“Moreover, brethren, I declare unto you the gospel which I preached unto you, which also ye have received, and wherein ye stand; 2 ~ By which also ye are saved, if ye keep in memory what I preached unto you, unless ye have believed in vain. 3 ~ For I delivered unto you first of all that which I also received, how that Christ died for our sins according to the scriptures; 4 ~ And that he was buried, and that he rose again the third day according to the scriptures”
Means: “good news”
From a primary word σῶς sōs̄ (contraction for the obsolete σάος saos, “safe”); to save, that is, deliver or protect (literally or figuratively): – heal, preserve, save (self), do well, be (make) whole.
Hypothetical “I would love it if I could fly” – Hypothetical “if I could be any animal, I would want to be an eagle”, (As in: John 3:12; 5:31; 8:16; 8:36; Rom. 6:5; 6:8; 8:11; 8:31; 11:21; 2 Tim. 2:11, as well as 1 Corth. 15:2; 1-3, for a few – See #4).
Some might ask why it would be important to examine this word “if,” within this passage. It is because many of those that believe that a person can lose their salvation list this passage as one that states that you must maintain your own works in order to maintain your salvation, because otherwise: “unless ye have believed in vain.” They suggest that the word “if” shows that you can do all these things, and still believe in vain.
Therefore, it is of the greatest importance to understand what this passage is actually saying, as well as what it is not saying. The use of this word “if” is not dealing with this same understanding of the English use of “if”; as seen in the footnotes regarding this section of the passage (See #4). Please take the time to read this because there are many “if”s in the New Testament which are misunderstood concerning the subject of salvation.
It is unbelievable how many believers are stifled, wherein the devil manages to keep inactive in ministry because they believe that their sins have nullified their salvation. It is because sincere believers teach that a believer can lose their salvation, which keeps them preoccupied with the sin in their life, because of their sensitive sense and self-awareness of their own sin, to the extent that they question their own fate and are preoccupied away from serving the lord in confidence that He can keep them.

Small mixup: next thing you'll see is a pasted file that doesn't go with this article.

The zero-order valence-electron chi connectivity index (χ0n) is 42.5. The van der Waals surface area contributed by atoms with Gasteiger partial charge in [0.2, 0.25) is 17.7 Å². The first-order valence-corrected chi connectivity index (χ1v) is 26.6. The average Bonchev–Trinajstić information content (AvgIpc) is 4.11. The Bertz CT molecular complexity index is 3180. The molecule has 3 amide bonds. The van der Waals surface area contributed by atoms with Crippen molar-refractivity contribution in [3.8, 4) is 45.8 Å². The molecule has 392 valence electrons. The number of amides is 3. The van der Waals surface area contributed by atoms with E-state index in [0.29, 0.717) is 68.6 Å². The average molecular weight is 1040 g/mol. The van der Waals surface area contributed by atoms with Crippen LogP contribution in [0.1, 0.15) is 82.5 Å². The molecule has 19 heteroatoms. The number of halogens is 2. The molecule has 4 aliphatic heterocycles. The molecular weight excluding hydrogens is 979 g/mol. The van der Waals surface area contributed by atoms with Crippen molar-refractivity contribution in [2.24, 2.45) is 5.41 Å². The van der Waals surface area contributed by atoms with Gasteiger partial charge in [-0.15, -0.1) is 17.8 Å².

This is the gospel –
1) Jesus ~ died for our sins – according to the Scripture
2) he was buried
3) he rose the third day – according to Scripture
“According to Scripture” is sandwiched, it is the beginning and ending of the gospel.
You cannot separate the Bible from the gospel – the good news – and the good news is what Christianity is:
Christianity is faith in believing that it is a fact that Christ died for our sins – according to the Scripture.
And was resurrected on the third day as He said He would – proving up the validity of what he said (Jesus prophesied that He would rise in three days #3) – with the authorization that God was behind it all – only God could resurrect the dead – and everything was done according to the Scripture.
Christianity is about Christ
Not man or his salvation – salvation is secondary to the fact that God is preeminent and is to be our focus, not us and our own happiness.
Happiness is taken the word “happen,” things that happen us.
“It is the outward occurrences that affect our life.”
We do not live to be happy, we live to please the Lord.
4 – Pleasing God Only Possible by Faith
“So then they that are in the flesh cannot please God“
“But without faith it is impossible to please him: for he that cometh to God must believe that he is, and that he is a rewarder of them that diligently seek him.”
5 – Jesus Our Example – He Only Pleased God the Father
This is an Old Testament prophecy fulfilled by Christ and quoted by Matthew.
“Behold my servant, whom I have chosen; my beloved, in whom my soul is well pleased: I will put my spirit upon him, and he shall shew judgment to the Gentiles.”